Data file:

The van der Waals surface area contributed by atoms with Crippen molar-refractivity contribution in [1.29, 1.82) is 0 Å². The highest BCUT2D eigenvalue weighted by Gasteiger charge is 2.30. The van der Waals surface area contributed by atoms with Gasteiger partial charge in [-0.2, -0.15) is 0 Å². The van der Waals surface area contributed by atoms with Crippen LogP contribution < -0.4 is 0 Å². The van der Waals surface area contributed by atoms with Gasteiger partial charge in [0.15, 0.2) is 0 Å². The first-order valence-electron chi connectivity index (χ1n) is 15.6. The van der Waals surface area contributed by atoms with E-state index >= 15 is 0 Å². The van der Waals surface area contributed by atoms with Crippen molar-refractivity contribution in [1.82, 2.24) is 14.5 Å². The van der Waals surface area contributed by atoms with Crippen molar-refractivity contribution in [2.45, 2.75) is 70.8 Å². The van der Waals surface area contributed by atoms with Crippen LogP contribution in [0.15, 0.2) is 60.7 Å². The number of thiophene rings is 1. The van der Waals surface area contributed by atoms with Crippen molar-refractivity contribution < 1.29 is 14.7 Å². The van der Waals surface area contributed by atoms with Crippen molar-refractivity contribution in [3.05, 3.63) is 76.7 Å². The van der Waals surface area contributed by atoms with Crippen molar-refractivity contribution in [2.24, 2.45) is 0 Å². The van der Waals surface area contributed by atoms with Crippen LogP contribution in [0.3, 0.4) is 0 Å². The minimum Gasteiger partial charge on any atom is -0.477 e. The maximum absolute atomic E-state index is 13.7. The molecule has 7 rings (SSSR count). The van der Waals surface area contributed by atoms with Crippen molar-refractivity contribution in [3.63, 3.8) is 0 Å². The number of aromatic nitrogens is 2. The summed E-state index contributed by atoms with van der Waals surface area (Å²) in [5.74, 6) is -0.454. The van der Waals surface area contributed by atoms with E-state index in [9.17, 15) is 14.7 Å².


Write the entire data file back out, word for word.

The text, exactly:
The van der Waals surface area contributed by atoms with Crippen molar-refractivity contribution in [1.29, 1.82) is 0 Å². The highest BCUT2D eigenvalue weighted by Gasteiger charge is 2.30. The van der Waals surface area contributed by atoms with Gasteiger partial charge in [-0.2, -0.15) is 0 Å². The van der Waals surface area contributed by atoms with Crippen LogP contribution < -0.4 is 0 Å². The van der Waals surface area contributed by atoms with Gasteiger partial charge in [0.15, 0.2) is 0 Å². The first-order valence-electron chi connectivity index (χ1n) is 15.6. The van der Waals surface area contributed by atoms with E-state index >= 15 is 0 Å². The van der Waals surface area contributed by atoms with Crippen molar-refractivity contribution in [1.82, 2.24) is 14.5 Å². The van der Waals surface area contributed by atoms with Crippen molar-refractivity contribution in [2.45, 2.75) is 70.8 Å². The van der Waals surface area contributed by atoms with Crippen LogP contribution in [0.15, 0.2) is 60.7 Å². The number of thiophene rings is 1. The van der Waals surface area contributed by atoms with Crippen molar-refractivity contribution < 1.29 is 14.7 Å². The van der Waals surface area contributed by atoms with Crippen molar-refractivity contribution in [3.05, 3.63) is 76.7 Å². The van der Waals surface area contributed by atoms with Crippen molar-refractivity contribution in [2.24, 2.45) is 0 Å². The van der Waals surface area contributed by atoms with Crippen LogP contribution in [0.3, 0.4) is 0 Å². The minimum Gasteiger partial charge on any atom is -0.477 e. The maximum absolute atomic E-state index is 13.7. The molecule has 7 rings (SSSR count). The van der Waals surface area contributed by atoms with Crippen molar-refractivity contribution in [3.63, 3.8) is 0 Å². The number of aromatic nitrogens is 2. The summed E-state index contributed by atoms with van der Waals surface area (Å²) in [5.74, 6) is -0.454. The van der Waals surface area contributed by atoms with E-state index in [9.17, 15) is 14.7 Å².